The course is aimed at investigating new ways to interpret, conceive and describe landscape. While traditional methods of representation will prevail for some time, they make the cognitive process a one-way circumstance with an “emitter” and a “listener” that barely interact. Game technologies permit the creation of realistic, oniric, utopian as well as dystopian universes. It is possible to use, disregard, twist, bend or re-invent the laws of physics, the flow of time, the hazards of weather, the perception of depth, but most importantly, it permits absolute freedom.
Just as Rome wasn't built in a day, connections will need to be made through studies of landscape representation in the arts, movies and, not surprisingly, video games.
Through the investigation, conception and construction of virtual “altered states” you will acquire the techniques required to develop your ideas from the early stages of preparatory work to the deployment phase, bearing in mind that technical skills matter less than the search for smart and imaginative solutions. Game fabrication should be envisaged as a mental layout where elements have to be structured and organized in a way that they are not perceived as being intrusive, unless, of course, you want them to be.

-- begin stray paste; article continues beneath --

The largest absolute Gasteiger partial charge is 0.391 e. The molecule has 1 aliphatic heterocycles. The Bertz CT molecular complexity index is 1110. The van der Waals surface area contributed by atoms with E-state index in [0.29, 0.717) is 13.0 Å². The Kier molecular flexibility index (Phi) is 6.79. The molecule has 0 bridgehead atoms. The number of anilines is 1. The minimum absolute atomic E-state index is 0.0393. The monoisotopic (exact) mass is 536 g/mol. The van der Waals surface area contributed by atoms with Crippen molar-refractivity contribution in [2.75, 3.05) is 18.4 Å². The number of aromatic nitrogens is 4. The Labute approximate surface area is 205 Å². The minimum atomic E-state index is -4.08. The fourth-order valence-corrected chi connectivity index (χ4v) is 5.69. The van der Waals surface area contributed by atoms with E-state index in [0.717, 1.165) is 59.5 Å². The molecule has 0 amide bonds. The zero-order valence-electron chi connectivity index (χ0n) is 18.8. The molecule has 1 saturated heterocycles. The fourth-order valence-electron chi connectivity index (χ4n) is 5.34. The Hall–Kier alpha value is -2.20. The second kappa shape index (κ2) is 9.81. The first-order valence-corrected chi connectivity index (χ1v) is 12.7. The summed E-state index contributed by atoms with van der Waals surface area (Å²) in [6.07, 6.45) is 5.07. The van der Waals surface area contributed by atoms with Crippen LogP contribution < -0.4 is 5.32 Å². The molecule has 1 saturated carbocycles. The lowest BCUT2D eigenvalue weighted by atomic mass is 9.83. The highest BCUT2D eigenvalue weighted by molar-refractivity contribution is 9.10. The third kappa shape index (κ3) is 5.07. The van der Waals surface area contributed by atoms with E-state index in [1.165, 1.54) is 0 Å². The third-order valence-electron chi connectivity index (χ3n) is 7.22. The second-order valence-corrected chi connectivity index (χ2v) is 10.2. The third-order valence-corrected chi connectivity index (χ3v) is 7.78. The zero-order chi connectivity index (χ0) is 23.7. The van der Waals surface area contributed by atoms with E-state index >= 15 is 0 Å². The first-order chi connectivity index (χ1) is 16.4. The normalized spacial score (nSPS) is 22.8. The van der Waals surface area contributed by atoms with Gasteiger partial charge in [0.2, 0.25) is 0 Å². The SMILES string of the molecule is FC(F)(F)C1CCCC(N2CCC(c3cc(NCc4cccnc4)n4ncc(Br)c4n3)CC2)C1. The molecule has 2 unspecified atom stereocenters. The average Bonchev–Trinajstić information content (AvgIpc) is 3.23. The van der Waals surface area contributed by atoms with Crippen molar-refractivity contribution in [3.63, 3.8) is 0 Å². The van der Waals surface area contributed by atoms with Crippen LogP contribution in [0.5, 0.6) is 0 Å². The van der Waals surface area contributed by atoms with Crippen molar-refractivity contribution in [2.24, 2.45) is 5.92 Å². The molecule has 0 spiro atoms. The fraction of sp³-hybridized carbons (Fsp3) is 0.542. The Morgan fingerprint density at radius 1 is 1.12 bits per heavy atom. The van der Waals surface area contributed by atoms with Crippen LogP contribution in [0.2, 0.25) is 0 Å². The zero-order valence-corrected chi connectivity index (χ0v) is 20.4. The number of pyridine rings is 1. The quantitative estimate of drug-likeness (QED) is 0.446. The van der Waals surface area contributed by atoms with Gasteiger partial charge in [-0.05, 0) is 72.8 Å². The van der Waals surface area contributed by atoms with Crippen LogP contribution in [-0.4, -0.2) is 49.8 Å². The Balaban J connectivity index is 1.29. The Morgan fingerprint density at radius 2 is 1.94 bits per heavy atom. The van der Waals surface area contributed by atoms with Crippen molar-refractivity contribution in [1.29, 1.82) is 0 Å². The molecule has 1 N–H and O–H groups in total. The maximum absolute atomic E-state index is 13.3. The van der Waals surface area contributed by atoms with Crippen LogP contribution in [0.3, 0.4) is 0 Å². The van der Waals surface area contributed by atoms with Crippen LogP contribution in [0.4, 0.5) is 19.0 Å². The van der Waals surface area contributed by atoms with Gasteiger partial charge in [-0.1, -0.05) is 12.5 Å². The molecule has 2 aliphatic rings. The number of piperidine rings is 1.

Some of the topics that will be covered include: “mastering planning and research”, “Strategies of representations”, “the finding of a graphic style”, “creating meshes and textures for game engines”, “building nature in Unity”, “realistic vs. non realistic approaches”, “sound design”, “navigation and interaction”, “document.write(“Hello World!”)”, “targeting different platforms”, “having fun” – while it's not exactly technical, it's a fundamental notion that should not be lost, especially when speaking of games.
The classes will be divided in two parts, alternating weekly, where one class will be focused on theory, methods, and criticism, and the other will focus more on the technical, where will be put into practice what has been investigated. Both sessions will include lecturers and other guests.
Our software of choice will be “Unity3D” (http://www.unity3d.com), a real time 3D engine, which is an industry standard in game creation and simulation (most of the processes can actually be easily transferred to other engines). “Cinema 4D” (http://www.maxon.net/products/cinema-4d-studio.html) , because of its very stable and simple workflow, will be used for most of the 3D operations. Students familiar with other 3D packages are free to use them as a possible replacement. Still, the most important tools will be a pencil, a piece of paper and your brain.